Why Nova Scotia could be in the path of a future tsunami
New research points to an 'underestimated hazard along the western North Atlantic'
Ninety years after the deadliest earthquake in Canadian history struck the North Atlantic, researchers have found evidence that the region is more vulnerable than they first thought.
The lower part of the Scotian Slope, located south of Nova Scotia, experiences massive underwater landslides at a rate 10 times higher than initially believed, according to a recent study published in Geology.
They're happening about once every 1,000 years, instead of once of every 10,000 years, the study found.
This may represent "a significantly underestimated hazard along the western North Atlantic," the authors wrote.
The researchers uncovered remnants of four underwater landslides in the past 4,000 years on the scale of the 1929 Grand Banks earthquake that led to the death of 28 people along the Burin Peninsula in Newfoundland.
"Not only did they potentially cause tsunamis, they also damaged the infrastructure on the seabed, such as submarine cables," Calvin Campbell, a marine geologist with the Geological Survey of Canada, told CBC's Mainstreet recently.
While smaller landslides have been recorded near the Scotian Slope, until now it was believed the 1929 quake was the only such event of its size in recent history.
Campbell was among a team of researchers who stumbled on this realization while doing research off the coast of Newfoundland and Nova Scotia in 2012.
By chance, the team discovered a submarine landslide deposit three times the size of Prince Edward Island. It looked remarkably like the sea floor after the 1929 earthquake — only bigger.
Researchers wanted a closer look, so they used a device called a piston core to collect sediment some 5,000 metres below the water's surface.
The samples they pulled up showed the landslide happened about 1,500 years ago.
90th anniversary of tsunami
Landslides at the bottom of the sea can create huge ripple effects above the water. That's what happened on Nov. 18, 1929 when an earthquake struck the Continental Slope about 250 kilometres south of Newfoundland.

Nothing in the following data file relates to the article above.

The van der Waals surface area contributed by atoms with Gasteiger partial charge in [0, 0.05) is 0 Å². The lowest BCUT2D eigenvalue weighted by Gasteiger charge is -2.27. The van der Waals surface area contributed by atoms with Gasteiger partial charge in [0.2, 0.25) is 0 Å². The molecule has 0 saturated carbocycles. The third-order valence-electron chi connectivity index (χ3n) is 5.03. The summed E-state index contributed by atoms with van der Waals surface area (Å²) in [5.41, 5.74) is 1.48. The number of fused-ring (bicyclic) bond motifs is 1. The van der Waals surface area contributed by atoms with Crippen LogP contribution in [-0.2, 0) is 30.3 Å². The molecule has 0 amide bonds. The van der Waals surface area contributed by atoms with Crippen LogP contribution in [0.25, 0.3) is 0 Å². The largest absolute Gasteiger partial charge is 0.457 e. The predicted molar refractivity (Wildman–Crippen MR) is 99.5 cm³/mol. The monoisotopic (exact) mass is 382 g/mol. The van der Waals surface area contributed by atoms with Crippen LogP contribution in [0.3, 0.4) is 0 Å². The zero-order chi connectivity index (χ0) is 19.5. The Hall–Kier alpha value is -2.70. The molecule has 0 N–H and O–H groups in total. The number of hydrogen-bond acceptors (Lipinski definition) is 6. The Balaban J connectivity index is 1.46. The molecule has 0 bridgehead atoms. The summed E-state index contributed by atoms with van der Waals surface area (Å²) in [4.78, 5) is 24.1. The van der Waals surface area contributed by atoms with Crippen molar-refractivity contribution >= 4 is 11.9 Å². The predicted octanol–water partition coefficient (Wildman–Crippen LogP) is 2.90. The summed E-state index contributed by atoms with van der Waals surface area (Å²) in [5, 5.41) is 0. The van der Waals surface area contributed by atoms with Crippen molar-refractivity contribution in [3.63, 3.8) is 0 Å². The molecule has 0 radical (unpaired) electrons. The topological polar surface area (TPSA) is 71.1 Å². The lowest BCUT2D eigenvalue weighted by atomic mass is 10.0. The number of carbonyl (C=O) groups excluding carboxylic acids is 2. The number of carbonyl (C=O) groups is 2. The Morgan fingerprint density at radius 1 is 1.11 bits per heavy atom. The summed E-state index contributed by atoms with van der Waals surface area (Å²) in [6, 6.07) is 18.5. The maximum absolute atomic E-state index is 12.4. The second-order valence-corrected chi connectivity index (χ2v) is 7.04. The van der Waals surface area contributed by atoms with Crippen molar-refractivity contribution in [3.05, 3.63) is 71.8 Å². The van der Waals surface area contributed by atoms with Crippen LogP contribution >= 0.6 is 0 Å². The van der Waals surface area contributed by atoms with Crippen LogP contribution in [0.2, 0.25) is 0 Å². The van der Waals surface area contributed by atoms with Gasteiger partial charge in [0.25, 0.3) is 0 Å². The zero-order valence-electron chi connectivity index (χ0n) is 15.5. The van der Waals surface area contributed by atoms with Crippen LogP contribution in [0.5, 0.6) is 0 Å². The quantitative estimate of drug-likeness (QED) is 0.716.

Monday marks the 90th anniversary of the tsunami that killed 28 people and injured hundreds more.
Campbell said the Continental Slope is steep— "try walking from the top of Citadel Hill down to the waterfront and that gives you an idea of the gradients" — and it's covered in mud.
So when the earthquake struck, all that mud collapsed, pushing water out of its way.
Two and a half hours later, people saw the harbours empty near the communities along the Burin Peninsula.
"That sort of effect is a common effect associated with tsunamis," Campbell said. "The water was drawn away and then this wall of water came in."
Campbell said the 1929 Grand Banks earthquake proved that these events don't just happen on the West Coast.
"The 1929 event is the most documented casualties due to an earthquake in Canada," he said.
Along with dating the landslides, researchers also took samples to see how stable the seabed is today.
"Happy to say that based on the samples we have, the seabed is what we call statically stable," Campbell said. "It doesn't appear to be currently in a state to collapse, and you'd need an external trigger like a large earthquake to cause one of these events."
But that doesn't mean Nova Scotia is out of the woods, he added.
Happy to say that based on the samples we have, the seabed is what we call statically stable.- Calvin Campbell, Geological Survey of Canada
There are "several smoking guns" that could point to a tsunami heading toward Nova Scotia, Campbell said. But they are more likely to originate in the Puerto Rico trench or north of the Caribbean where there are significant earthquakes.
The study concludes that it's hard to know whether the underwater landslides discovered in the North Atlantic would have triggered tsunamis.
"But the potential threat to coastal communities of eastern North America should not be discounted," the report said.
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With files from CBC's Mainstreet and Alex Mason